President Nixon Proposed a plan in which the United States and North Vietnam would agree to withdraw their military forces from South Vietnam. This was a Nixon's attempt to end the war, which is called “Vietnamization”. This was also a chance to appeal to the American public that was so outwardly against this war.
  • The Guam Doctrine (3/10)

    The Guam Doctrine (3/10)
    Also known as the "Nixon Doctrine", this doctrine was established during the Vietnam War. It stated that the United States would honor their pre-existing defense commitments, but in the future other countries would have to fight their own battles with out the United States' support. This doctrine was a sensible way of thinking, but Nixon later went on to order and invasion anyways.
  • The U.S. Invades Cambodia (4/10)

    The U.S. Invades Cambodia (4/10)
    President Nixon, a year after creating the Guam Doctrine, orders U.S. troops to invade Cambodia. He made this decision after North Vietnam's own invasion of the country, and had a goal to destroy Communist supply routes and base camps located in Cambodia.
  • Kent State

    Kent State
    On May 4, 1970, four Kent State University students were killed and nine were injured, when members of the Ohio National Guard shot at a crowd protesting the Vietnam War. The tragedy was a major turning point in a nation divided by the conflict in Vietnam. After the shooting, students led a strike that forced colleges and universities across the nation to close temporarily.
  • The Paris Accords (6/10)

    The Paris Accords (6/10)
    The Paris Accords was a peace agreement between the United States, South Vietnam, North Vietnam, and the Viet Cong. The Paris Accords also promised a cease-fire and free elections. However, the armistice did not end the war. Within time the signing of The Paris Accords eventually occurred.
  • Paris Accords Signed (7/10)

    Paris Accords Signed (7/10)
    After 12 days of negotiating, the four groups signed the Paris Accords. This agreement would allow the U.S. to finally withdraw from the war. This was officially titled the agreement on the ending of the war, and restoring peace in Vietnam. It was officially signed on January 27, 1973 to establish peace and allow the Vietnam War to end.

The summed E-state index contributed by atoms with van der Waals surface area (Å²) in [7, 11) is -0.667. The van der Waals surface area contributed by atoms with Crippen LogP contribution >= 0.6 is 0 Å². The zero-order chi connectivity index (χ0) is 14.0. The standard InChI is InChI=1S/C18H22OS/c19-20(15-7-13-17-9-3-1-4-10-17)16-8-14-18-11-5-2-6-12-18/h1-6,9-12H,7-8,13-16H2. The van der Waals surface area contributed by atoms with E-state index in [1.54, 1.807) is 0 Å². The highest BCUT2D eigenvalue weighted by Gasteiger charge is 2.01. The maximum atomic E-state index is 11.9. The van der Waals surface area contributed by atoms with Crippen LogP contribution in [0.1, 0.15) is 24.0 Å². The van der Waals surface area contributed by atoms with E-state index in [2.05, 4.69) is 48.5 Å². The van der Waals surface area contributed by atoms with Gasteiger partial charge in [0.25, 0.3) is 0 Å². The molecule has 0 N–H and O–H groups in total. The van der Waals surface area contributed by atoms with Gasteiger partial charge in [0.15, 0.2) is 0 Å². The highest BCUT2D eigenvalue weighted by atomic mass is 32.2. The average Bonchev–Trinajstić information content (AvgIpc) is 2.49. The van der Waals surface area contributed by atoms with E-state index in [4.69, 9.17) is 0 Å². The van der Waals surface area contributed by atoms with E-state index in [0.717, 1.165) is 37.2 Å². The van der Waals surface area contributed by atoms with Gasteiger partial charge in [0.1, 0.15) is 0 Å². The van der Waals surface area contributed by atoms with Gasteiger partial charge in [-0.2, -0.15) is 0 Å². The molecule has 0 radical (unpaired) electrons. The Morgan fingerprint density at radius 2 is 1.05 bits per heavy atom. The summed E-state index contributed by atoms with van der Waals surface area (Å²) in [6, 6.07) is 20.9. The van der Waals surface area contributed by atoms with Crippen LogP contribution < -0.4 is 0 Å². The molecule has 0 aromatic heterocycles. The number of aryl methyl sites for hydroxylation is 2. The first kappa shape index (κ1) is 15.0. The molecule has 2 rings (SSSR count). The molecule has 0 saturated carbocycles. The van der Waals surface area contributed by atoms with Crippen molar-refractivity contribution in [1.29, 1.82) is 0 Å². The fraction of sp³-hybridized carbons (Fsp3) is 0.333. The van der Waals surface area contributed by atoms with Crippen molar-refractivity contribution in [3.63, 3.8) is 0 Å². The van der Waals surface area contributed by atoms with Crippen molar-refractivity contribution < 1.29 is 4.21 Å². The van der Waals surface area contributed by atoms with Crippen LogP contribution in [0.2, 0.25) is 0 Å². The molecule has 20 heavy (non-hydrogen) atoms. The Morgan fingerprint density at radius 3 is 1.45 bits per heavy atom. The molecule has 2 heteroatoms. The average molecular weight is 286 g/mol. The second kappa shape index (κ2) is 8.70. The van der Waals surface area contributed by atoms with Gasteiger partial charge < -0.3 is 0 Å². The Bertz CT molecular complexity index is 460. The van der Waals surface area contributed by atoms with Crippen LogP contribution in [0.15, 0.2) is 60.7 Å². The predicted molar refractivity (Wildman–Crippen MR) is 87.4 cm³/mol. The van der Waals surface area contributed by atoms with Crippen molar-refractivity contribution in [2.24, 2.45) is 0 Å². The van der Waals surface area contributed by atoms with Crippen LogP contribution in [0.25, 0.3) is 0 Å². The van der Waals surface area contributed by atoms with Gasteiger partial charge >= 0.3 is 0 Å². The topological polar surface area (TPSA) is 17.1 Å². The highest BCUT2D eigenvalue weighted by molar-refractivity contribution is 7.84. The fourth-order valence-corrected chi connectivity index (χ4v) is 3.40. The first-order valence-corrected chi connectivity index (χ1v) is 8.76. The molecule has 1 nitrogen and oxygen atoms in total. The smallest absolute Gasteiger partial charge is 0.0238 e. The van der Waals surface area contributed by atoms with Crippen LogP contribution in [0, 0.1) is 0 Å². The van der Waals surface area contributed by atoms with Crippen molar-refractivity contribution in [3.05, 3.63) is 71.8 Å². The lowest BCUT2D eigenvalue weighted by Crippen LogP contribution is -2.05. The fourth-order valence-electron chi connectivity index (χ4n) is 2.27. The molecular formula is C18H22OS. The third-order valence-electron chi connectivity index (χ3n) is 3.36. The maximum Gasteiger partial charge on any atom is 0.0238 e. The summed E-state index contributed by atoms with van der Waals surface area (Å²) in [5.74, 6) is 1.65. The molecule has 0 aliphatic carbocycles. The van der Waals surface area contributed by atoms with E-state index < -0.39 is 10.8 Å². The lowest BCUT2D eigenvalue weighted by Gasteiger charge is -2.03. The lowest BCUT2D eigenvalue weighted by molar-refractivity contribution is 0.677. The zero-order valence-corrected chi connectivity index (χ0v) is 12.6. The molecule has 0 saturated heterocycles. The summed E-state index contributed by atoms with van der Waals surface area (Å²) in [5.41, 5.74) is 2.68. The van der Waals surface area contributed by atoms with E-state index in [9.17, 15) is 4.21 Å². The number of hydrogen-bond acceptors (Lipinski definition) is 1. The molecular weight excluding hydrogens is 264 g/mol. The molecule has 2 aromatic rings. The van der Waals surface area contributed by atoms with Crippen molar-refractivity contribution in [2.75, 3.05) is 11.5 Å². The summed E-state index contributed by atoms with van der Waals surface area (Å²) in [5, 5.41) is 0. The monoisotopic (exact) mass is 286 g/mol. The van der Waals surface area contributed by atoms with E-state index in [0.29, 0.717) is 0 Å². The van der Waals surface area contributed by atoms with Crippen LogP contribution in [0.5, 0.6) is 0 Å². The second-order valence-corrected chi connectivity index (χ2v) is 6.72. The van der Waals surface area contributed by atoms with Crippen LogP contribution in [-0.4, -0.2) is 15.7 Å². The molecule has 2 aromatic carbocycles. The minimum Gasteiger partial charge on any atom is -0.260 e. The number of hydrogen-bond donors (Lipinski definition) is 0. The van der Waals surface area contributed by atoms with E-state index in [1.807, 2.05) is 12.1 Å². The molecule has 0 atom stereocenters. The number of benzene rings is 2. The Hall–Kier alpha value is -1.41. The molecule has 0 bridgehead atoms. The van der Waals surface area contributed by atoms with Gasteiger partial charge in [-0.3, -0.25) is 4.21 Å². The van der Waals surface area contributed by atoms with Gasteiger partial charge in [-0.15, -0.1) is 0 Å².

• Vietnam Day

    Vietnam Day
    National Vietnam War Veterans Day on March 29 is a day dedicated to honoring the men and women who served and sacrificed during the longest conflict in United States history. March 29, 1973 signifies the day that combat support units withdrew from South Vietnam. many years later veterans of this time period are finally gaining the respect that was not given to them when they returned from a war that was out of their control.
  • The Fall of Saigon (8/10)

    The Fall of Saigon (8/10)
    After the Vietnam war came to an end, North Vietnam invaded Saigon in South Vietnam. Americans and South Vietnamese people are fearing for their lives and flee for helicopters to take them to their Naval Ships. In order to create space for soldiers and civilians, members of the ship pushed helicopters into the sea.
  • Fleeing Saigon (9/10)

    Fleeing Saigon (9/10)
    With the North Vietnamese's invasion of Saigon, thousands of South Vietnamese citizens were left fearing their lives. Many fled aboard a U.S. Navy Ship by helicopter. Because of the amount of people coming to the ship was so high, members of the ship had to throw helicopters overboard and into the ocean to create space.
  • South Vietnam Falls (10/10)

    South Vietnam Falls (10/10)
    on April 30th, 1975, after the North Vietnamese invaded South Vietnam, South Vietnam fell to the communists. North Vietnamese and Viet Cong captured Saigon, the capital of South Vietnam, and forced South Vietnam to surrender.